WalkAmerica raises funds to fight early births
Published 12:00 am Tuesday, November 8, 2005
DEMOPOLIS – Saturday’s weather was perfect for a stroll, or a three-mile walk, in the park as 66 men, women, and children gathered at the Demopolis Sports-Plex for the sake of preventing premature births during the Demopolis March of Dimes’ Walk America.
“This is the biggest turnout we’ve had in several years,” community director Jennifer Thomason, said. “We reached our goal and raised over $10,000.”
Employees from Alabama Power, BankTrust, Robertson Bank, Rock-Tenn, the Bryan Whitfield Memorial Hospital and their families participated in the special moment.
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Alabama Power employees went home with the first place title for collecting $2,370 while Robertson Bank was second with an unknown amount.
“We’ll let Alabama Power have it since our total’s not in,” Thomason, also Robertson employee, said.
BankTrust came in third with $1,885 and BWWMH was fourth with $739.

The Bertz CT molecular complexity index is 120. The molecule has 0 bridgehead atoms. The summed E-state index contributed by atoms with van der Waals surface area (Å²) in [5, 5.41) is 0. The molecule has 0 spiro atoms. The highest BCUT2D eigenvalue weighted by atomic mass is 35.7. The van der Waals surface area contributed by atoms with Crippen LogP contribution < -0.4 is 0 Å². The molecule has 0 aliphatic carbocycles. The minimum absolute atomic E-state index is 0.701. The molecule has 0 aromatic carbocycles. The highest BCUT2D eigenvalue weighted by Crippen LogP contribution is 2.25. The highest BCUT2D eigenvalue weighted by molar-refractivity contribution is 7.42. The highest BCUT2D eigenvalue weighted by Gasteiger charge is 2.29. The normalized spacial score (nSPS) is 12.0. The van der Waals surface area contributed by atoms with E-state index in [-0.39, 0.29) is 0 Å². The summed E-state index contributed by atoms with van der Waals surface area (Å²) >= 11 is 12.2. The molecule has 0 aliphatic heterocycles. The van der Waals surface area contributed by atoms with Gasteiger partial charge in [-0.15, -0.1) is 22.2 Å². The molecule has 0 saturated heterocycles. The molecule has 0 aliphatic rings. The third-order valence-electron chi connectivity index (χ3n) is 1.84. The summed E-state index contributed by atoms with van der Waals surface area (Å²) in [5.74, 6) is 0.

Robertson Bank and BankTrust received awards for being bronze sponsors, Rock Tenn and Alabama Power were gold sponsors and Tommy Vice received the award for raising the most money independently with over $1,000 in funds.
“I want to say thank you to all the people in Demopolis who helped me,” Vice said.
Three-year-old Murphy Rabalais was the Ambassador child for Demopolis.
According to his mother, Christi, Murphy was born six weeks premature and suffered severe head injuries.
Although doctors told Christi and her husband, Gary, to prepare for cerebral palsy, deafness and an inability to do anything on his own, Christi said five months of speech therapy and Murphy’s strong will “made him a success for today and an even bigger one for tomorrow.”
Christi said Murphy was and inspiration to everyone he encounters because his life motto is: “Don’t tell me what I can’t do, let me show you what I can do.”
Ginger Solliday, her five-year-old daughter Sydni and other family members also participated in the walk as the March of Dimes family.
Although Ginger birthed Sydni prematurely, she lost a 6-day-old daughter, Jessi Nicole, to premature effects in July.
“We’ve done March of Dimes ever since Sydni was born,” Ginger said. “We participate to find out why we have premature babies.”
Rusty Aldridge from the Montgomery March of Dimes office even showed up with his puppet pal, Gus.
“I’m happy to be here and I can’t wait to come back next year,” Aldridge said.
Funds raised in Demopolis will benefit the March of Dimes Foundation in its attempts to save babies from the silent crisis of premature death.